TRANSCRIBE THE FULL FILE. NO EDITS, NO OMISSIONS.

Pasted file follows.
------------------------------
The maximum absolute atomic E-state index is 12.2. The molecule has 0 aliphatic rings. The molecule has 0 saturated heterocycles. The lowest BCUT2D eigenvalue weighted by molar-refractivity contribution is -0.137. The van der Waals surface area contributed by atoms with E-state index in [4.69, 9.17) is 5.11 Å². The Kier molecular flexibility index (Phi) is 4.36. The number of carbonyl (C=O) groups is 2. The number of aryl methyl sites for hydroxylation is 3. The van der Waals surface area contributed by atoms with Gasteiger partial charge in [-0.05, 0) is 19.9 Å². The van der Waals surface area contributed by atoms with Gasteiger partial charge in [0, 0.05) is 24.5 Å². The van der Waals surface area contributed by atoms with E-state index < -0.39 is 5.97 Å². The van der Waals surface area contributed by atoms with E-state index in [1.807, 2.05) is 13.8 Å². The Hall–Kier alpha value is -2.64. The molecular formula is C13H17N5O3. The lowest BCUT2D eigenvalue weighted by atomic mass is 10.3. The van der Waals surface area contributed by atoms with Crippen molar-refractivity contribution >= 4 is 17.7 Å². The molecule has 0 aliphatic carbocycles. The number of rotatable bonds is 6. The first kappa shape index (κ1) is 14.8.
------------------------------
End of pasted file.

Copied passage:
The maximum absolute atomic E-state index is 12.2. The molecule has 0 aliphatic rings. The molecule has 0 saturated heterocycles. The lowest BCUT2D eigenvalue weighted by molar-refractivity contribution is -0.137. The van der Waals surface area contributed by atoms with E-state index in [4.69, 9.17) is 5.11 Å². The Kier molecular flexibility index (Phi) is 4.36. The number of carbonyl (C=O) groups is 2. The number of aryl methyl sites for hydroxylation is 3. The van der Waals surface area contributed by atoms with Gasteiger partial charge in [-0.05, 0) is 19.9 Å². The van der Waals surface area contributed by atoms with Gasteiger partial charge in [0, 0.05) is 24.5 Å². The van der Waals surface area contributed by atoms with E-state index < -0.39 is 5.97 Å². The van der Waals surface area contributed by atoms with E-state index in [1.807, 2.05) is 13.8 Å². The Hall–Kier alpha value is -2.64. The molecular formula is C13H17N5O3. The lowest BCUT2D eigenvalue weighted by atomic mass is 10.3. The van der Waals surface area contributed by atoms with Crippen molar-refractivity contribution >= 4 is 17.7 Å². The molecule has 0 aliphatic carbocycles. The number of rotatable bonds is 6. The first kappa shape index (κ1) is 14.8.